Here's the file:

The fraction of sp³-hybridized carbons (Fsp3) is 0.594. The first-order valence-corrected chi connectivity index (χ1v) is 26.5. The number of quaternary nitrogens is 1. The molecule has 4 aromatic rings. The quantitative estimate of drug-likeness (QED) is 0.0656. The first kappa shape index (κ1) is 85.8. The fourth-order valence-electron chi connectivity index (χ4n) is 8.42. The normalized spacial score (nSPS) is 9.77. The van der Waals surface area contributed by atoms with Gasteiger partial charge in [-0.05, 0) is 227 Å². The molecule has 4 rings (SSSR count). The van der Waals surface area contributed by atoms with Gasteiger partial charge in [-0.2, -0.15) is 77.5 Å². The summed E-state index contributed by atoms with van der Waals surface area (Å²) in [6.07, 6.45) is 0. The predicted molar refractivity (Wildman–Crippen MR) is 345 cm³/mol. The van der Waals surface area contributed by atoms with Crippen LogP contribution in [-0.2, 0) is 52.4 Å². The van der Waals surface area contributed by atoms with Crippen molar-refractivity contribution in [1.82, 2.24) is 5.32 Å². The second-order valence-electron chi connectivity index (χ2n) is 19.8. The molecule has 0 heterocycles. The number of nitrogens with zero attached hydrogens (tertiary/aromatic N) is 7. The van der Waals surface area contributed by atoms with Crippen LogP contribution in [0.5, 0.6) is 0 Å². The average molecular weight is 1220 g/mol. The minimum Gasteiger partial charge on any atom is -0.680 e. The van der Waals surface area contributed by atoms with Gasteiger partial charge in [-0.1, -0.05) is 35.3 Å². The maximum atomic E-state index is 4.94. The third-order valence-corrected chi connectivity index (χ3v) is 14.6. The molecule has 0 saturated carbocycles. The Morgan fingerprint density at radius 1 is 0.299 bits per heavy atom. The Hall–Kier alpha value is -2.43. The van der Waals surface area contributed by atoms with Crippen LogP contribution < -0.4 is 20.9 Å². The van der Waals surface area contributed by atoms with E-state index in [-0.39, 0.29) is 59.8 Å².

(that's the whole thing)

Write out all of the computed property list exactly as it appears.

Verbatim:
The fraction of sp³-hybridized carbons (Fsp3) is 0.594. The first-order valence-corrected chi connectivity index (χ1v) is 26.5. The number of quaternary nitrogens is 1. The molecule has 4 aromatic rings. The quantitative estimate of drug-likeness (QED) is 0.0656. The first kappa shape index (κ1) is 85.8. The fourth-order valence-electron chi connectivity index (χ4n) is 8.42. The normalized spacial score (nSPS) is 9.77. The van der Waals surface area contributed by atoms with Gasteiger partial charge in [-0.05, 0) is 227 Å². The molecule has 4 rings (SSSR count). The van der Waals surface area contributed by atoms with Gasteiger partial charge in [-0.2, -0.15) is 77.5 Å². The summed E-state index contributed by atoms with van der Waals surface area (Å²) in [6.07, 6.45) is 0. The predicted molar refractivity (Wildman–Crippen MR) is 345 cm³/mol. The van der Waals surface area contributed by atoms with Crippen LogP contribution in [-0.2, 0) is 52.4 Å². The van der Waals surface area contributed by atoms with Crippen molar-refractivity contribution in [1.82, 2.24) is 5.32 Å². The second-order valence-electron chi connectivity index (χ2n) is 19.8. The molecule has 0 heterocycles. The number of nitrogens with zero attached hydrogens (tertiary/aromatic N) is 7. The van der Waals surface area contributed by atoms with Crippen LogP contribution in [0.5, 0.6) is 0 Å². The average molecular weight is 1220 g/mol. The minimum Gasteiger partial charge on any atom is -0.680 e. The van der Waals surface area contributed by atoms with Gasteiger partial charge in [-0.1, -0.05) is 35.3 Å². The maximum atomic E-state index is 4.94. The third-order valence-corrected chi connectivity index (χ3v) is 14.6. The molecule has 0 saturated carbocycles. The Morgan fingerprint density at radius 1 is 0.299 bits per heavy atom. The Hall–Kier alpha value is -2.43. The van der Waals surface area contributed by atoms with Crippen LogP contribution < -0.4 is 20.9 Å². The van der Waals surface area contributed by atoms with E-state index in [-0.39, 0.29) is 59.8 Å².